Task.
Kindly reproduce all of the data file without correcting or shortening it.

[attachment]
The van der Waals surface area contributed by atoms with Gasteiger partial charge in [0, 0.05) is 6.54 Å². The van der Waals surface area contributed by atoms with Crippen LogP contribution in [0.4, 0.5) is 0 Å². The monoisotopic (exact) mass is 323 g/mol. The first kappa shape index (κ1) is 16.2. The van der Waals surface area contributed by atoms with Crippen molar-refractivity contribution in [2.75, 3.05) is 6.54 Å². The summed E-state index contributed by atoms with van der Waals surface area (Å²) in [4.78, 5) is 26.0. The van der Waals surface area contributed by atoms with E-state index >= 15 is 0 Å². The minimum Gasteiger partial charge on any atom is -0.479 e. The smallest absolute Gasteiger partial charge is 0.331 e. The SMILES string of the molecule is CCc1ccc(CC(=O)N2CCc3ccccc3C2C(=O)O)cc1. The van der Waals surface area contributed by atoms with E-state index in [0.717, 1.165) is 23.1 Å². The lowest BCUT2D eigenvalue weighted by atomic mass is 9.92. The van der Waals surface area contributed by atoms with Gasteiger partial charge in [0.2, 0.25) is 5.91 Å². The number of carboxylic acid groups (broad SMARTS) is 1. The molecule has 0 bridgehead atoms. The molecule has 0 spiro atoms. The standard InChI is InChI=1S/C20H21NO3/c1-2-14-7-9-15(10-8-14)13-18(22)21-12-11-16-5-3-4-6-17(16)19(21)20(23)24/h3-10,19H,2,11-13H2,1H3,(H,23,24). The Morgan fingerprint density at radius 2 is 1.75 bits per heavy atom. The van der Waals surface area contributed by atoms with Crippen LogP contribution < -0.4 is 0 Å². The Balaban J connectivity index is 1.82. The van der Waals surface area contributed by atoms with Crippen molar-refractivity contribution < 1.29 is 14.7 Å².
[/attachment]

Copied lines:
The van der Waals surface area contributed by atoms with Gasteiger partial charge in [0, 0.05) is 6.54 Å². The van der Waals surface area contributed by atoms with Crippen LogP contribution in [0.4, 0.5) is 0 Å². The monoisotopic (exact) mass is 323 g/mol. The first kappa shape index (κ1) is 16.2. The van der Waals surface area contributed by atoms with Crippen molar-refractivity contribution in [2.75, 3.05) is 6.54 Å². The summed E-state index contributed by atoms with van der Waals surface area (Å²) in [4.78, 5) is 26.0. The van der Waals surface area contributed by atoms with E-state index >= 15 is 0 Å². The minimum Gasteiger partial charge on any atom is -0.479 e. The smallest absolute Gasteiger partial charge is 0.331 e. The SMILES string of the molecule is CCc1ccc(CC(=O)N2CCc3ccccc3C2C(=O)O)cc1. The van der Waals surface area contributed by atoms with E-state index in [0.717, 1.165) is 23.1 Å². The lowest BCUT2D eigenvalue weighted by atomic mass is 9.92. The van der Waals surface area contributed by atoms with Gasteiger partial charge in [0.2, 0.25) is 5.91 Å². The number of carboxylic acid groups (broad SMARTS) is 1. The molecule has 0 bridgehead atoms. The molecule has 0 spiro atoms. The standard InChI is InChI=1S/C20H21NO3/c1-2-14-7-9-15(10-8-14)13-18(22)21-12-11-16-5-3-4-6-17(16)19(21)20(23)24/h3-10,19H,2,11-13H2,1H3,(H,23,24). The Morgan fingerprint density at radius 2 is 1.75 bits per heavy atom. The van der Waals surface area contributed by atoms with Crippen LogP contribution < -0.4 is 0 Å². The Balaban J connectivity index is 1.82. The van der Waals surface area contributed by atoms with Crippen molar-refractivity contribution < 1.29 is 14.7 Å².